Among the Jedi and their rebel counterparts, individual lives matter. Among the Sith and their imperial counterparts, individuals are killed for failing because their lives don’t matter. To be among the Imperials and the Sith is to have been made into a type of human commodity, into a faceless, interchange thing, and publicly murdering their own who fail is a way of reifying everyone’s interchangeability within the empire, of showcasing to each other the degree to which, within the empire, individual lives don’t matter.

To those of the dark side, only raw power matters. They see the talent rather than the person. They are focused only on properly placing that talent within the pyramid-shaped hierarchy of their organizational structure and have no grasp of what it means to have a personal experience as an individual, which is why they so frequently deface individuals with masks and new names, erasing the individual’s past and future, erasing that person’s journey and any markers that might allow them to construct the narrative of being on a journey, and rather reduce existence to an ever-present state of completing tasks and obeying or destroying your superiors and subordinates. The dark side doesn’t afford its adherents things like sisters, lovers, and comrades. The only antidote for this despair is extreme obedience. Vader knelt before the emperor even as he commanded him to murder is own son, but in a reversal of the ancient story of Abraham, Vader’s unwavering faith in the force-for-the-sake-of-the-force is shattered by the command to end his son’s life and his humanity is restored.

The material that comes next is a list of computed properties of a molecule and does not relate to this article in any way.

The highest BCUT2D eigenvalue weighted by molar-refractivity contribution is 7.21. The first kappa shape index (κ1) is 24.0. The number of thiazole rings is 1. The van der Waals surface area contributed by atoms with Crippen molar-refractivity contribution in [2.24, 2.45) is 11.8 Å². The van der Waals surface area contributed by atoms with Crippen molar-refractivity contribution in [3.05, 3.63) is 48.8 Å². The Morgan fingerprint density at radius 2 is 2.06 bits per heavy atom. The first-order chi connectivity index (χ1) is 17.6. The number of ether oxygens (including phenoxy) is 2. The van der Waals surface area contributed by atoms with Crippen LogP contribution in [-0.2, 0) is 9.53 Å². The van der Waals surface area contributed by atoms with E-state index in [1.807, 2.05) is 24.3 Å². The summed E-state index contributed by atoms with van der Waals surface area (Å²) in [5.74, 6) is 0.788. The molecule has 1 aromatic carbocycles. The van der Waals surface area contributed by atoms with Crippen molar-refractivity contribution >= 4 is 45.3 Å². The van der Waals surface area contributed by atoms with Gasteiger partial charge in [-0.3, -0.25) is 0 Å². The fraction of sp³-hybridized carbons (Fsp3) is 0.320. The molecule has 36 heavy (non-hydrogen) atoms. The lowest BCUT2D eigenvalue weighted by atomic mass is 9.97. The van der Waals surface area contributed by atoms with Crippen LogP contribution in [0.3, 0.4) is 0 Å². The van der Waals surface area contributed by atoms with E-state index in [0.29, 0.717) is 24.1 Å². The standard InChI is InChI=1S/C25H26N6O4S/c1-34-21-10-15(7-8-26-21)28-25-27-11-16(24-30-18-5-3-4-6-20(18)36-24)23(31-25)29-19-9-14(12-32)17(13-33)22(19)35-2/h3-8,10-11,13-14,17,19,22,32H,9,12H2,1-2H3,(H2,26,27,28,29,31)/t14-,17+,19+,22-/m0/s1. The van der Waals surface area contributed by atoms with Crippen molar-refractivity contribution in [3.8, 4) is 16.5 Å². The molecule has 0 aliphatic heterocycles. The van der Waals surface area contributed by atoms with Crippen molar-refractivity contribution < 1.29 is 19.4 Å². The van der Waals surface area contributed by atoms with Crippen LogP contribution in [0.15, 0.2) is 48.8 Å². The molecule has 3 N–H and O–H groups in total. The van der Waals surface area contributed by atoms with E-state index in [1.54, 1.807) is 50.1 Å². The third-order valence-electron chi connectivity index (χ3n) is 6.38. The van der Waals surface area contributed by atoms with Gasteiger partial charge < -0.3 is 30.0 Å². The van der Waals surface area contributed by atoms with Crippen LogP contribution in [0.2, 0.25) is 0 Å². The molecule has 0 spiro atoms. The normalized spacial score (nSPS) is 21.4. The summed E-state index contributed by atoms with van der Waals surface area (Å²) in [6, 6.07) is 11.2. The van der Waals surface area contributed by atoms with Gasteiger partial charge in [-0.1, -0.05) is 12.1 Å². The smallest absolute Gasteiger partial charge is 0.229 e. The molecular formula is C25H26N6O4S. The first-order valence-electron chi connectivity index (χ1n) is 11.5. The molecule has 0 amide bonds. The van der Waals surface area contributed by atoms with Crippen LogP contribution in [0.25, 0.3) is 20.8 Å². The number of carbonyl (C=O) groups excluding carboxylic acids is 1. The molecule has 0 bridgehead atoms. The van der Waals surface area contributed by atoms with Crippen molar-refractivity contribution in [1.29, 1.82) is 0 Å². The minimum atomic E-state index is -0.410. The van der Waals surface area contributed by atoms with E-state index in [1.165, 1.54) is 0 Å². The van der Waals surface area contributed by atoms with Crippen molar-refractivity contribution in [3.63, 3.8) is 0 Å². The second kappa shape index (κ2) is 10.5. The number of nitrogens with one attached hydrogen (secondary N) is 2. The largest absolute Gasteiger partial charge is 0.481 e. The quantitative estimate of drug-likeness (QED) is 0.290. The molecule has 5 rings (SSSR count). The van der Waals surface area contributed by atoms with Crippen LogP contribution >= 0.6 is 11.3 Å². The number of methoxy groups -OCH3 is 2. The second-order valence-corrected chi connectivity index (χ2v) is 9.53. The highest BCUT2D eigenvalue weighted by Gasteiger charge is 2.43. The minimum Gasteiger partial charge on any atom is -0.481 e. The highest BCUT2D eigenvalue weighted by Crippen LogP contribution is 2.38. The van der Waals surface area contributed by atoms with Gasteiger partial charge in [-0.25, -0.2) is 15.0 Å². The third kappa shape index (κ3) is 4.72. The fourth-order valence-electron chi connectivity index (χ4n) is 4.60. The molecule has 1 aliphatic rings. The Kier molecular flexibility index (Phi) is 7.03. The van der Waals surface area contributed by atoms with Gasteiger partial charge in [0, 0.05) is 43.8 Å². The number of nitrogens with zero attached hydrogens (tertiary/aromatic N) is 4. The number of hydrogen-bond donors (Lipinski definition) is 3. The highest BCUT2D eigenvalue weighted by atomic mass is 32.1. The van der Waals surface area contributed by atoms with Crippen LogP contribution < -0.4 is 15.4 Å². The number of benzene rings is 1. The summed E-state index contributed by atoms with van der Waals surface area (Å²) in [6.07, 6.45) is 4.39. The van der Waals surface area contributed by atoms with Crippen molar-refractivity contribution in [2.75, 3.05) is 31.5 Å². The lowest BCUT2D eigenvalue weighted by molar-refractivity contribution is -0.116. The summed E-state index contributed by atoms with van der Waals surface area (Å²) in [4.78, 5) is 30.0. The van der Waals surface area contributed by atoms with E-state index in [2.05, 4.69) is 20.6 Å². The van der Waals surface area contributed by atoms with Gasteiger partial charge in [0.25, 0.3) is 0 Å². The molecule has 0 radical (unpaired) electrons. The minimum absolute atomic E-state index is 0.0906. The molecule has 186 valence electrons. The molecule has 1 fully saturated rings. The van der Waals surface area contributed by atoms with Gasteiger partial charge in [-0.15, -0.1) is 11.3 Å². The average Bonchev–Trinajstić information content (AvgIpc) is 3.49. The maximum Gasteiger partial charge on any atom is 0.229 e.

As people on the internet have pointed out, the new film redeems the prequels, as unwatchable as they are, by reframing them as a time in which the Jedi Order became corrupted, with a pseudoscience of “midichlorian counts” overshadowing the spiritual underpinnings of using the force.

To turn someone from the dark side back to the light is to make their life matter again, to give them an identity with relationships and channels of meaning that matter to them and to others.